Between sensor, grip style, and overall design the CM Storm gaming mouse line is made up of a nice variety of options. Until now, Cooler Master has only offered one product with the Avago 9800 sensor, boasting 8200 DPI support, the Sentinel II. The Havoc, which we’ll be taking a look at today, is “designed for precision gaming”, so it seems natural to be equipped with a sensor that provides such a diverse range.

Product Name: Cooler Master Storm Havoc

Review Sample Provided by: Cooler Master

Written by: Adam

Pictures by: Wes

Specifications

Part number

SGM-4002-KLLN1

Available Color

Black

Body Coating Material

Rubber paint

Sensor

Avago 9800 laser Sensor

DPI

8200

Programmable Button

8

Onboard Memory

128KB

Polling Rate

1000 Hz /1 ms

Velocity

Up to 150 ips

Acceleration

30 g

Dimensions (WxHxD)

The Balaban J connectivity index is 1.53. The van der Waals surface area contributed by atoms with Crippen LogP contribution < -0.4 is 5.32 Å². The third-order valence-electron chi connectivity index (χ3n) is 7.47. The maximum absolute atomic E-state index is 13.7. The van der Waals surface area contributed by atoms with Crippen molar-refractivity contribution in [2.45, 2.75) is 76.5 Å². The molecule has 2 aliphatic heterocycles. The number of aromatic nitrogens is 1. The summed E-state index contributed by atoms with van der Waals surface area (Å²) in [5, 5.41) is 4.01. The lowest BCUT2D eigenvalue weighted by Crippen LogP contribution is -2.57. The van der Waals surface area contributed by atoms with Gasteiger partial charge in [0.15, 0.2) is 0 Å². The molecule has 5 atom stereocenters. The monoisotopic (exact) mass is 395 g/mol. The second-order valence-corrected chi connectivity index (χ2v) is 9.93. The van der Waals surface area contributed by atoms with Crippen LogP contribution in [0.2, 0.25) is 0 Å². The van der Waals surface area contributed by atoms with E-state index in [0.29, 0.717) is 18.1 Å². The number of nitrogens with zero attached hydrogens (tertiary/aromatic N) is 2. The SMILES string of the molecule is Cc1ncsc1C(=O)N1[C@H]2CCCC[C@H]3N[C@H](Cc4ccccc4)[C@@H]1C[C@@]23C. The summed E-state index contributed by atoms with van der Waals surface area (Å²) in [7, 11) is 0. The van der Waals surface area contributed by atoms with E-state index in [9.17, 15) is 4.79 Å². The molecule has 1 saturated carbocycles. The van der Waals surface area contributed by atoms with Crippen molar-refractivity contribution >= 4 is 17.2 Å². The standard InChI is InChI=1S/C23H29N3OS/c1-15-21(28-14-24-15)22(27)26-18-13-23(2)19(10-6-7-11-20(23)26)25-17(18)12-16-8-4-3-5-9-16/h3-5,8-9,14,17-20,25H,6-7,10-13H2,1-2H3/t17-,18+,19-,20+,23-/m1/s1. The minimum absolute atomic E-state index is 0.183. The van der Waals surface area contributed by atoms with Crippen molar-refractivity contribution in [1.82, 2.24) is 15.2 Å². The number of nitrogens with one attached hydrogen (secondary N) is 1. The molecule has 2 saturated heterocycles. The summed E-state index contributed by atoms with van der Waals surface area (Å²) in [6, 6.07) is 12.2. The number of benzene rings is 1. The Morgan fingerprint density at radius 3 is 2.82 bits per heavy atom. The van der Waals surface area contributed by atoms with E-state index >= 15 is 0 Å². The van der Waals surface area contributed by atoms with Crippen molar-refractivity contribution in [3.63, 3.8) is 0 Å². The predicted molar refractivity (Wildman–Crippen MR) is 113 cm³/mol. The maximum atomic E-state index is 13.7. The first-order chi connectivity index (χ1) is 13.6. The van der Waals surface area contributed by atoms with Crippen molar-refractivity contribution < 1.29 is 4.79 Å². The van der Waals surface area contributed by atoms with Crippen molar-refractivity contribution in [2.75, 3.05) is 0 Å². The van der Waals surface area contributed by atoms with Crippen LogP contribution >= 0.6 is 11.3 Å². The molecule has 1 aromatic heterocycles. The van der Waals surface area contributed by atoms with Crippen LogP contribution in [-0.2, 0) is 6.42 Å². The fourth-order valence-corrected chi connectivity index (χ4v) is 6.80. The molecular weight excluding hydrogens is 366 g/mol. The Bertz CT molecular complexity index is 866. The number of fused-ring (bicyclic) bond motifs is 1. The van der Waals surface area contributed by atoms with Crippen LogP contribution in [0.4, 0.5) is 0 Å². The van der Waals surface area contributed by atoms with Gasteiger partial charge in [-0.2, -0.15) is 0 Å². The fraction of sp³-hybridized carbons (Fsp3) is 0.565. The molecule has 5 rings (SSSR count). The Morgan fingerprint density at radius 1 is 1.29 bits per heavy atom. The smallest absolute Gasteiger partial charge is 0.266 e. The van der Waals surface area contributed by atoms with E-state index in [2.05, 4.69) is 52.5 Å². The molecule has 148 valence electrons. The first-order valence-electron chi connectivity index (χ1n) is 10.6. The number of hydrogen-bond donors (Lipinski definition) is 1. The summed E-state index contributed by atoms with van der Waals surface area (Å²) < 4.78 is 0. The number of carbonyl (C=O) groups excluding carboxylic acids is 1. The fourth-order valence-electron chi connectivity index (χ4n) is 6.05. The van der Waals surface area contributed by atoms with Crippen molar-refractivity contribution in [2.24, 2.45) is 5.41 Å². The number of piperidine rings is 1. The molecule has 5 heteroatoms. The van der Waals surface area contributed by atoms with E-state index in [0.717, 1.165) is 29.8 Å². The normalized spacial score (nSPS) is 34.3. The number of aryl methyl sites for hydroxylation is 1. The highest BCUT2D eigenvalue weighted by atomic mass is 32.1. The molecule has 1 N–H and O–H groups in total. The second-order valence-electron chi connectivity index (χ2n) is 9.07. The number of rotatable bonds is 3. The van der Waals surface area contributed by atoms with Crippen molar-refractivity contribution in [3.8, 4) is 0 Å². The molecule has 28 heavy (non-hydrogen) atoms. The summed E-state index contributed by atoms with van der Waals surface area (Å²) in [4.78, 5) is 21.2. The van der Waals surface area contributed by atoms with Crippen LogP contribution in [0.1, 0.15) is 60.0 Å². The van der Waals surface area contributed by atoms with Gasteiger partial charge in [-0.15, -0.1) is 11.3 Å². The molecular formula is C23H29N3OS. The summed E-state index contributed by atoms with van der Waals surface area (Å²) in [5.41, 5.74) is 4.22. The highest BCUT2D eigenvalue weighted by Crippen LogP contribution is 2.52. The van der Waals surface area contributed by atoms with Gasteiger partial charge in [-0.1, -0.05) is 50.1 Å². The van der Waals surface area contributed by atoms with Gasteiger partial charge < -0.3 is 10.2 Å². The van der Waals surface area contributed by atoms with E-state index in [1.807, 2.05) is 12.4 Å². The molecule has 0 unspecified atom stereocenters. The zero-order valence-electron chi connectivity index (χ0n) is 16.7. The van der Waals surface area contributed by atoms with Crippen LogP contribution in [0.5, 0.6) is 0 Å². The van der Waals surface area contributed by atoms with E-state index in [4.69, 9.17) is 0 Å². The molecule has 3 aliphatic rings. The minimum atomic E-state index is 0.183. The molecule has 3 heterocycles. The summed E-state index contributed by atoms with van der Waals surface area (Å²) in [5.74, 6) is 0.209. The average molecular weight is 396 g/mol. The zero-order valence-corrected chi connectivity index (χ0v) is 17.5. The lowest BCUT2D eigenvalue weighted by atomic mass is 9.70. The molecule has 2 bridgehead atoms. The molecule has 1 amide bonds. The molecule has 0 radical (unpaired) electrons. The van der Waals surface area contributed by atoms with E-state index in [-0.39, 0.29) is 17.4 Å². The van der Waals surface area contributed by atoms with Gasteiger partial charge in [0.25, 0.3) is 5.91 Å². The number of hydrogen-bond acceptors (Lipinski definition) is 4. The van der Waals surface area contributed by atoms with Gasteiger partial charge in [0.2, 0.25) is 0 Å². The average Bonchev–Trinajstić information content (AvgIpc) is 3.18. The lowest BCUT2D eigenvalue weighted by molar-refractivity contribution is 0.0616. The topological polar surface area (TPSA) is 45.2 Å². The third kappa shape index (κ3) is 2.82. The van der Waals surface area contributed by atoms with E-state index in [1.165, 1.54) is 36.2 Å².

85 x 120 x 45 mm
3.3 x 4.6 x 1.7 inches

Weight

140 g / 0.3 lbs


Packaging

The Havoc’s retail packaging follows the CM Storm branding religiously, almost mimicking the Sentinel Advanced II with a swapped mouse image. Each of the mice so far at least seems to have a unique logo, a metallic font accenting the V for the Havoc, subtitles with the DPI range it is capable of. The package opens book style to preview the mouse in a plastic window for shoppers to hopefully get a quick idea on the form. The inside cover also calls out the features of the mouse. The Havoc’s plastic home slides out of the box with some light documentation.

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Software